The movie, to film here mid-April, is titled Trouble with the Curve. Eastwood plays an ailing baseball scout in his twilight years with his daughter along for one last recruiting trip. Amy Adams plays the daughter. Justin Timberlake plays a rival scout who falls for her. John Goodman plays Pete Klein, another scout not ready to accept that Eastwood's character is ready for retirement.
Concerning the now seasoned star of the film, Craft sounded of the same mind as the Klein character. "Clint Eastwood, he's not an actor. He's a legend," the construction boss said. "They're shooting for two days, so I'm sure the man will spend the night here somewhere."
Craft said one of the film's art directors advised him Eastwood may alight on the baseball diamond by helicopter the day shooting begins.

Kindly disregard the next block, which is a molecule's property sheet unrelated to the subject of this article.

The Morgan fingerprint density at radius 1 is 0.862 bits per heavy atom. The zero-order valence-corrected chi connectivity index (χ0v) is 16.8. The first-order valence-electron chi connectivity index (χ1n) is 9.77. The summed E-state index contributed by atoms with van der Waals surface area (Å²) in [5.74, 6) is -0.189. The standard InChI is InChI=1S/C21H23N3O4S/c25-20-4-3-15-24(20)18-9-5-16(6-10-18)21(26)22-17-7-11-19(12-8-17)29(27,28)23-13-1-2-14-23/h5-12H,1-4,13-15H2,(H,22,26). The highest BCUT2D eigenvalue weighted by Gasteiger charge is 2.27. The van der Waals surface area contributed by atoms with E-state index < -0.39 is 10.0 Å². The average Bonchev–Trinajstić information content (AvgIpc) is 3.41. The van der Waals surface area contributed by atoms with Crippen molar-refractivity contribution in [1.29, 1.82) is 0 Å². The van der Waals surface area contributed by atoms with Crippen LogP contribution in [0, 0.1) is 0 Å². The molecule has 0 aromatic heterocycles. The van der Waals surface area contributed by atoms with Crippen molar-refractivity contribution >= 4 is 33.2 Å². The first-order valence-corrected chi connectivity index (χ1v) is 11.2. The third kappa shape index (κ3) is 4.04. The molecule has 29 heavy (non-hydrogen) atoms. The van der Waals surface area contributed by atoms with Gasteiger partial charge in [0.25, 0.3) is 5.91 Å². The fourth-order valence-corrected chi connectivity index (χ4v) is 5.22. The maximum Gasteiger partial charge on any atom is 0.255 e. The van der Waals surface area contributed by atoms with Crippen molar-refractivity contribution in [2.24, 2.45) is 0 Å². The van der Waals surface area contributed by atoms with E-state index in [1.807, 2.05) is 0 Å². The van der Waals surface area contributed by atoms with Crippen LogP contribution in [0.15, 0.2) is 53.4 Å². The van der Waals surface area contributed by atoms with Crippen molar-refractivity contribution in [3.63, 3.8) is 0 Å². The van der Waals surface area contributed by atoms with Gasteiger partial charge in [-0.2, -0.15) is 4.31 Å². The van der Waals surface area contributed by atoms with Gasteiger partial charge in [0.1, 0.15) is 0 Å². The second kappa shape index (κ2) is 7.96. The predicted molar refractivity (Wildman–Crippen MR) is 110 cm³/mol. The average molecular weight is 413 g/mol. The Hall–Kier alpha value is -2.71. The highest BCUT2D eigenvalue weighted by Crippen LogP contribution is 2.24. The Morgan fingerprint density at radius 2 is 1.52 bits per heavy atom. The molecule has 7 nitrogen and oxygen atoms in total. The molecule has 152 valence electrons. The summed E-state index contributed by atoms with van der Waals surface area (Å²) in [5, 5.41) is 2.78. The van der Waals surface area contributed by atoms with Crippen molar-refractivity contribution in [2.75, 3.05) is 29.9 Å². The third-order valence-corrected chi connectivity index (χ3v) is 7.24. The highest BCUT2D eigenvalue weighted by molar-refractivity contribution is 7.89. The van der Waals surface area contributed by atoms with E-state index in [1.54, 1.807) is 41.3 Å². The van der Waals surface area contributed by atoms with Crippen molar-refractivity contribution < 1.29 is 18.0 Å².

"Clint Eastwood doesn't ride in a car," Craft smiled, suggesting any standard conveyance would be out of the question for the larger than life film star.
"He reminds you of watching movies with your dad or granddad,” Craft said. “He's just a legend, man. He's the best.”
Saturday marked the first day of baseball/softball/t-ball season for the Pickens County Recreation Department. Hundreds of spectators watched the opening day ceremony, which included a first pitch by longtime Rec. Dept. supporter and cancer survivor Jamie Fleming and the annual parade of 37 teams from 11 divisions. The event was held at Roper Park. Approximately 390 children signed up this year. Games began Monday night and will continue through late May. Several games are scheduled for Thursday night, so put on your ball cap and head to the park in support of Pickens County youth sports. See page 18B for photos of last Saturday’s event. For more Opening Day photos check out the print edition or follow this link to sign up for the e-edition.